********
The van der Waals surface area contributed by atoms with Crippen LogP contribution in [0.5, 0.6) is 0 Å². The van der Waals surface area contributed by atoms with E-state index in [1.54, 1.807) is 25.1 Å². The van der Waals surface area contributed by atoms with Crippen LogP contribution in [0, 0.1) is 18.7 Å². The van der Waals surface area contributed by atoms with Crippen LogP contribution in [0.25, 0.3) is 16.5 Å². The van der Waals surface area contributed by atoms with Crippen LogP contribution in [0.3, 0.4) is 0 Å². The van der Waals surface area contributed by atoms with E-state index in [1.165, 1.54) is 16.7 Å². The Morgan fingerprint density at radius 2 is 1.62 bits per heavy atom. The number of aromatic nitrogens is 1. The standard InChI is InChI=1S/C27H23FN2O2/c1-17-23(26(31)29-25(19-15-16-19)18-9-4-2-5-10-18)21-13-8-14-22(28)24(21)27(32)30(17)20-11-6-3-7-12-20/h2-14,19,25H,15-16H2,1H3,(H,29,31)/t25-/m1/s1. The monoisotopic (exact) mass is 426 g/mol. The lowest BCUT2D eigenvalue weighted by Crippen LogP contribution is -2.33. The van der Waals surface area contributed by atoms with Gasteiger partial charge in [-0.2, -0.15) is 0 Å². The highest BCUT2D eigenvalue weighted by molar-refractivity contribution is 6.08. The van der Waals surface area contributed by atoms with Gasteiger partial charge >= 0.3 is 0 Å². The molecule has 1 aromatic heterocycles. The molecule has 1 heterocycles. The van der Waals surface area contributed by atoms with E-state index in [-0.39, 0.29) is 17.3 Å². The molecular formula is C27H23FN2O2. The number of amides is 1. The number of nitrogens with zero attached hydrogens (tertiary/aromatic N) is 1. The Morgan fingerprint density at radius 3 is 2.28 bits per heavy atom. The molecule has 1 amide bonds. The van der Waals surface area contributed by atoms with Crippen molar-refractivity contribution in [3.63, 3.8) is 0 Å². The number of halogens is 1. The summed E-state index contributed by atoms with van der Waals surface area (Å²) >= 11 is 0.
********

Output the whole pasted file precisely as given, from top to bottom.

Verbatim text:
The van der Waals surface area contributed by atoms with Crippen LogP contribution in [0.5, 0.6) is 0 Å². The van der Waals surface area contributed by atoms with E-state index in [1.54, 1.807) is 25.1 Å². The van der Waals surface area contributed by atoms with Crippen LogP contribution in [0, 0.1) is 18.7 Å². The van der Waals surface area contributed by atoms with Crippen LogP contribution in [0.25, 0.3) is 16.5 Å². The van der Waals surface area contributed by atoms with Crippen LogP contribution in [0.3, 0.4) is 0 Å². The van der Waals surface area contributed by atoms with E-state index in [1.165, 1.54) is 16.7 Å². The Morgan fingerprint density at radius 2 is 1.62 bits per heavy atom. The number of aromatic nitrogens is 1. The standard InChI is InChI=1S/C27H23FN2O2/c1-17-23(26(31)29-25(19-15-16-19)18-9-4-2-5-10-18)21-13-8-14-22(28)24(21)27(32)30(17)20-11-6-3-7-12-20/h2-14,19,25H,15-16H2,1H3,(H,29,31)/t25-/m1/s1. The monoisotopic (exact) mass is 426 g/mol. The lowest BCUT2D eigenvalue weighted by Crippen LogP contribution is -2.33. The van der Waals surface area contributed by atoms with Gasteiger partial charge in [-0.2, -0.15) is 0 Å². The highest BCUT2D eigenvalue weighted by molar-refractivity contribution is 6.08. The van der Waals surface area contributed by atoms with Gasteiger partial charge >= 0.3 is 0 Å². The molecule has 1 aromatic heterocycles. The molecule has 1 heterocycles. The van der Waals surface area contributed by atoms with E-state index in [-0.39, 0.29) is 17.3 Å². The molecular formula is C27H23FN2O2. The number of amides is 1. The number of nitrogens with zero attached hydrogens (tertiary/aromatic N) is 1. The Morgan fingerprint density at radius 3 is 2.28 bits per heavy atom. The molecule has 1 amide bonds. The van der Waals surface area contributed by atoms with Crippen molar-refractivity contribution in [3.63, 3.8) is 0 Å². The number of halogens is 1. The summed E-state index contributed by atoms with van der Waals surface area (Å²) >= 11 is 0.